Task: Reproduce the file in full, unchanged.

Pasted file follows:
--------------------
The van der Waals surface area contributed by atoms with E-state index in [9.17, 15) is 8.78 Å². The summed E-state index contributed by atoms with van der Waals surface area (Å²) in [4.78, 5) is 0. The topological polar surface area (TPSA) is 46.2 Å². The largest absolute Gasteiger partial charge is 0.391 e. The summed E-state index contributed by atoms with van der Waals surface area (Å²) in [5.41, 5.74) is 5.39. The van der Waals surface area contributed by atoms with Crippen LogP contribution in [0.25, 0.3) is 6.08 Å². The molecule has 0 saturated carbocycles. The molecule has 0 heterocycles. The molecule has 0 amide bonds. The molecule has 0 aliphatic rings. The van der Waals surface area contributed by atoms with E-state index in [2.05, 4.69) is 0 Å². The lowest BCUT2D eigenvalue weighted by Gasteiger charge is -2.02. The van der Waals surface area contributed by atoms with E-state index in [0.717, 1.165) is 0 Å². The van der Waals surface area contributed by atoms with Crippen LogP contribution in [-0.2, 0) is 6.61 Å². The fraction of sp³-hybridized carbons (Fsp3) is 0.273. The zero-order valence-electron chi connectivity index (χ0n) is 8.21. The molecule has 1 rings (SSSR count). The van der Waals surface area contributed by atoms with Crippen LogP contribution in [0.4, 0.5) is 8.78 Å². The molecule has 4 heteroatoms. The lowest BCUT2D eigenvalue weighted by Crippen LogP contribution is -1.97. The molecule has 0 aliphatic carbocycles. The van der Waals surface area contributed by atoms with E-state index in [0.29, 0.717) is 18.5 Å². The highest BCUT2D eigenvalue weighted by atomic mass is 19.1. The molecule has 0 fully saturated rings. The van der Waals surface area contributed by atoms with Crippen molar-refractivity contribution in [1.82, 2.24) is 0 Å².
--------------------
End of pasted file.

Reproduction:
The van der Waals surface area contributed by atoms with E-state index in [9.17, 15) is 8.78 Å². The summed E-state index contributed by atoms with van der Waals surface area (Å²) in [4.78, 5) is 0. The topological polar surface area (TPSA) is 46.2 Å². The largest absolute Gasteiger partial charge is 0.391 e. The summed E-state index contributed by atoms with van der Waals surface area (Å²) in [5.41, 5.74) is 5.39. The van der Waals surface area contributed by atoms with Crippen LogP contribution in [0.25, 0.3) is 6.08 Å². The molecule has 0 saturated carbocycles. The molecule has 0 heterocycles. The molecule has 0 amide bonds. The molecule has 0 aliphatic rings. The van der Waals surface area contributed by atoms with E-state index in [2.05, 4.69) is 0 Å². The lowest BCUT2D eigenvalue weighted by Gasteiger charge is -2.02. The van der Waals surface area contributed by atoms with E-state index in [0.717, 1.165) is 0 Å². The van der Waals surface area contributed by atoms with Crippen LogP contribution in [-0.2, 0) is 6.61 Å². The fraction of sp³-hybridized carbons (Fsp3) is 0.273. The zero-order valence-electron chi connectivity index (χ0n) is 8.21. The molecule has 1 rings (SSSR count). The van der Waals surface area contributed by atoms with Crippen LogP contribution in [0.4, 0.5) is 8.78 Å². The molecule has 4 heteroatoms. The lowest BCUT2D eigenvalue weighted by Crippen LogP contribution is -1.97. The molecule has 0 aliphatic carbocycles. The van der Waals surface area contributed by atoms with E-state index in [0.29, 0.717) is 18.5 Å². The highest BCUT2D eigenvalue weighted by atomic mass is 19.1. The molecule has 0 fully saturated rings. The van der Waals surface area contributed by atoms with Crippen molar-refractivity contribution in [1.82, 2.24) is 0 Å².